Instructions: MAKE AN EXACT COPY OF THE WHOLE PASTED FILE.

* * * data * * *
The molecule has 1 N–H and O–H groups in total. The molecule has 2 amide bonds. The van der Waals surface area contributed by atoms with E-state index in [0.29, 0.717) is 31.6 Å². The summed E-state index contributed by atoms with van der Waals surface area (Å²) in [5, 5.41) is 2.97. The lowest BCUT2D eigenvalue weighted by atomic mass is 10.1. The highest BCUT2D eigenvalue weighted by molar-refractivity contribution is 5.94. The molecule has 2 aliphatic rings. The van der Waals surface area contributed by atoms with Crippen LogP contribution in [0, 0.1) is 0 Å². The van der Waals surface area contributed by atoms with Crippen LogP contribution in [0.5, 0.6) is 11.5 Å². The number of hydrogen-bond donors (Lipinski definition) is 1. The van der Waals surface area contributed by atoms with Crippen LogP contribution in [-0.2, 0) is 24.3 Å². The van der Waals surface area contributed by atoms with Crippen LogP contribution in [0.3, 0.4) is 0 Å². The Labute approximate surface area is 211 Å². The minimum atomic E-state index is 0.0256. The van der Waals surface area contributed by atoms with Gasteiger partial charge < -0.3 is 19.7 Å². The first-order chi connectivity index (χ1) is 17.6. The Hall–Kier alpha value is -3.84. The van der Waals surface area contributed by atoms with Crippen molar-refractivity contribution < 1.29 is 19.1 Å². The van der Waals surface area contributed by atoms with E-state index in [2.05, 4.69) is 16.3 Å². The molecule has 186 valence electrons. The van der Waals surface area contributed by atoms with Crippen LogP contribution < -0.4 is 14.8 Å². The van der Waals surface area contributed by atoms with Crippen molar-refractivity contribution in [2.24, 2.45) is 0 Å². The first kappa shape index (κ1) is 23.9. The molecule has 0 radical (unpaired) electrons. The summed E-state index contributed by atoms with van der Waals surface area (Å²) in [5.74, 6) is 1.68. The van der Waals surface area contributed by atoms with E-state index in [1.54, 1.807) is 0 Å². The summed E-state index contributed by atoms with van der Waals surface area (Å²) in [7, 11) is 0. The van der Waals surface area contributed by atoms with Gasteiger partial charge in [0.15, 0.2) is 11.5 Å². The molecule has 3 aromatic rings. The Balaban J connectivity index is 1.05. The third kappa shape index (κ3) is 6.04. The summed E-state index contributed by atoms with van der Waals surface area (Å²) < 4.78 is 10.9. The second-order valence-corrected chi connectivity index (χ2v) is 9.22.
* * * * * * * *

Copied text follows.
The molecule has 1 N–H and O–H groups in total. The molecule has 2 amide bonds. The van der Waals surface area contributed by atoms with E-state index in [0.29, 0.717) is 31.6 Å². The summed E-state index contributed by atoms with van der Waals surface area (Å²) in [5, 5.41) is 2.97. The lowest BCUT2D eigenvalue weighted by atomic mass is 10.1. The highest BCUT2D eigenvalue weighted by molar-refractivity contribution is 5.94. The molecule has 2 aliphatic rings. The van der Waals surface area contributed by atoms with Crippen LogP contribution in [0, 0.1) is 0 Å². The van der Waals surface area contributed by atoms with Crippen LogP contribution in [0.5, 0.6) is 11.5 Å². The number of hydrogen-bond donors (Lipinski definition) is 1. The van der Waals surface area contributed by atoms with Crippen LogP contribution in [-0.2, 0) is 24.3 Å². The van der Waals surface area contributed by atoms with Crippen LogP contribution in [0.3, 0.4) is 0 Å². The Labute approximate surface area is 211 Å². The minimum atomic E-state index is 0.0256. The van der Waals surface area contributed by atoms with Gasteiger partial charge < -0.3 is 19.7 Å². The first-order chi connectivity index (χ1) is 17.6. The Hall–Kier alpha value is -3.84. The van der Waals surface area contributed by atoms with Crippen molar-refractivity contribution < 1.29 is 19.1 Å². The van der Waals surface area contributed by atoms with E-state index in [2.05, 4.69) is 16.3 Å². The molecule has 186 valence electrons. The van der Waals surface area contributed by atoms with Crippen LogP contribution < -0.4 is 14.8 Å². The van der Waals surface area contributed by atoms with Crippen molar-refractivity contribution in [2.24, 2.45) is 0 Å². The first kappa shape index (κ1) is 23.9. The molecule has 0 radical (unpaired) electrons. The summed E-state index contributed by atoms with van der Waals surface area (Å²) in [5.74, 6) is 1.68. The van der Waals surface area contributed by atoms with E-state index in [1.54, 1.807) is 0 Å². The summed E-state index contributed by atoms with van der Waals surface area (Å²) in [7, 11) is 0. The van der Waals surface area contributed by atoms with Gasteiger partial charge in [0.15, 0.2) is 11.5 Å². The molecule has 3 aromatic rings. The Balaban J connectivity index is 1.05. The third kappa shape index (κ3) is 6.04. The summed E-state index contributed by atoms with van der Waals surface area (Å²) < 4.78 is 10.9. The second-order valence-corrected chi connectivity index (χ2v) is 9.22.